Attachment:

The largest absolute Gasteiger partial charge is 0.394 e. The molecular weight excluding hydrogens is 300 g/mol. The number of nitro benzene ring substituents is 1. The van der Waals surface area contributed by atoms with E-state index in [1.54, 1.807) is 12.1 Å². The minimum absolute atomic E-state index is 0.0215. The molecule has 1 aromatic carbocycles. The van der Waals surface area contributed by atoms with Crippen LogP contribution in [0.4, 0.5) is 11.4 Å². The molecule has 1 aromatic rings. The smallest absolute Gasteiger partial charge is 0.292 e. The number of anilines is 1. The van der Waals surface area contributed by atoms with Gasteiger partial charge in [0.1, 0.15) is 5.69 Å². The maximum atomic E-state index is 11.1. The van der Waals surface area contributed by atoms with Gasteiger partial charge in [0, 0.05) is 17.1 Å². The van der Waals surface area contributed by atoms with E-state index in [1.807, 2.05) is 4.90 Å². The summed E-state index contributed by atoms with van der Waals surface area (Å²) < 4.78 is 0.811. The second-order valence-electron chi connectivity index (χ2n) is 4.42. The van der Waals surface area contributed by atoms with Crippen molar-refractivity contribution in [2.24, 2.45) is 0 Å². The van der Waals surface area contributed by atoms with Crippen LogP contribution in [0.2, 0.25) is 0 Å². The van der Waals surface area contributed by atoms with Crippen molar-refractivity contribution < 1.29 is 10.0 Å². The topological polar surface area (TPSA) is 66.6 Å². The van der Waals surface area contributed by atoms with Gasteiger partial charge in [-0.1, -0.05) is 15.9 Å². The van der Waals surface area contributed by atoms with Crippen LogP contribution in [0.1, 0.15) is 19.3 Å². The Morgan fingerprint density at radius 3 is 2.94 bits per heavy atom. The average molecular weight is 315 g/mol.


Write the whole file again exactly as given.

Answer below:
The largest absolute Gasteiger partial charge is 0.394 e. The molecular weight excluding hydrogens is 300 g/mol. The number of nitro benzene ring substituents is 1. The van der Waals surface area contributed by atoms with E-state index in [1.54, 1.807) is 12.1 Å². The minimum absolute atomic E-state index is 0.0215. The molecule has 1 aromatic carbocycles. The van der Waals surface area contributed by atoms with Crippen LogP contribution in [0.4, 0.5) is 11.4 Å². The molecule has 1 aromatic rings. The smallest absolute Gasteiger partial charge is 0.292 e. The number of anilines is 1. The van der Waals surface area contributed by atoms with Gasteiger partial charge in [0.1, 0.15) is 5.69 Å². The maximum atomic E-state index is 11.1. The van der Waals surface area contributed by atoms with Gasteiger partial charge in [0, 0.05) is 17.1 Å². The van der Waals surface area contributed by atoms with E-state index in [1.807, 2.05) is 4.90 Å². The summed E-state index contributed by atoms with van der Waals surface area (Å²) < 4.78 is 0.811. The second-order valence-electron chi connectivity index (χ2n) is 4.42. The van der Waals surface area contributed by atoms with Crippen molar-refractivity contribution in [2.24, 2.45) is 0 Å². The van der Waals surface area contributed by atoms with Crippen LogP contribution in [0.2, 0.25) is 0 Å². The van der Waals surface area contributed by atoms with Crippen molar-refractivity contribution < 1.29 is 10.0 Å². The topological polar surface area (TPSA) is 66.6 Å². The van der Waals surface area contributed by atoms with Gasteiger partial charge in [-0.1, -0.05) is 15.9 Å². The van der Waals surface area contributed by atoms with Crippen LogP contribution in [0.1, 0.15) is 19.3 Å². The Morgan fingerprint density at radius 3 is 2.94 bits per heavy atom. The average molecular weight is 315 g/mol.